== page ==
New England states are more dependent on the property tax to fund local services, including schools, than most other regions. Nationwide, about half of local revenues come from the property tax. But older industrial cities need to charge higher rates on lower assessed values to get the revenue they need, said Barry Bluestone, Stearns Trustee Professor of Political Economy and Director of the Center for Urban and Regional Policy at Northeastern University in Boston. Bluestone spoke at a Lincoln Lecture Nov. 2 at Lincoln House titled "The Potential for Uneven Economic Development in Massachusetts: The Role of Property Taxation and State Local Aid."
The property tax is a stable source of revenue generally, but it does put older industrial cities such as Pittsfield, New Bedford, Fall River, and Lawrence at a disadvantage: the more they raise rates, the harder it is to attract economic development. The state does step in to make up for shortfalls in local revenue, mostly in the area of school funding. But the state revenue stream is subject to vagaries of the economy, resulting in instability for non-educational local government funding. Spending on police per capita appears even across municipalities, but a closer look reveals much greater police spending per crime in thriving suburban communities, Bluestone said.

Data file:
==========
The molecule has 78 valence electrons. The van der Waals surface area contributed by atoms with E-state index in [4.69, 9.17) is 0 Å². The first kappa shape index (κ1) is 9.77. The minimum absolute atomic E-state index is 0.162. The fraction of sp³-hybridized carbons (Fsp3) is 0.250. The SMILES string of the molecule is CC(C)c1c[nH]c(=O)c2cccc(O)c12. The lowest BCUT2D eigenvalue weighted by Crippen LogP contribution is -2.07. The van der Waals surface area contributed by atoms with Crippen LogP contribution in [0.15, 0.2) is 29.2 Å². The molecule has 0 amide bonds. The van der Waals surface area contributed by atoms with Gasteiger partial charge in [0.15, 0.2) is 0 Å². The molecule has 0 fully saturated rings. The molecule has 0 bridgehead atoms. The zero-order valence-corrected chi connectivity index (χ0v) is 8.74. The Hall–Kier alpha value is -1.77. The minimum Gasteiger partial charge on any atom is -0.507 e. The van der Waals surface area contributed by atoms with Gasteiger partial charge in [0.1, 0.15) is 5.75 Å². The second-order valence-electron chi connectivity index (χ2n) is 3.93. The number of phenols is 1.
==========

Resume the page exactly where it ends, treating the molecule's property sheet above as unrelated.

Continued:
One surprising finding in Bluestone's research: the inequities would be much greater without Proposition 2 ½, which limits the increase in revenue raised from the property tax across all 351 Massachusetts cities and towns.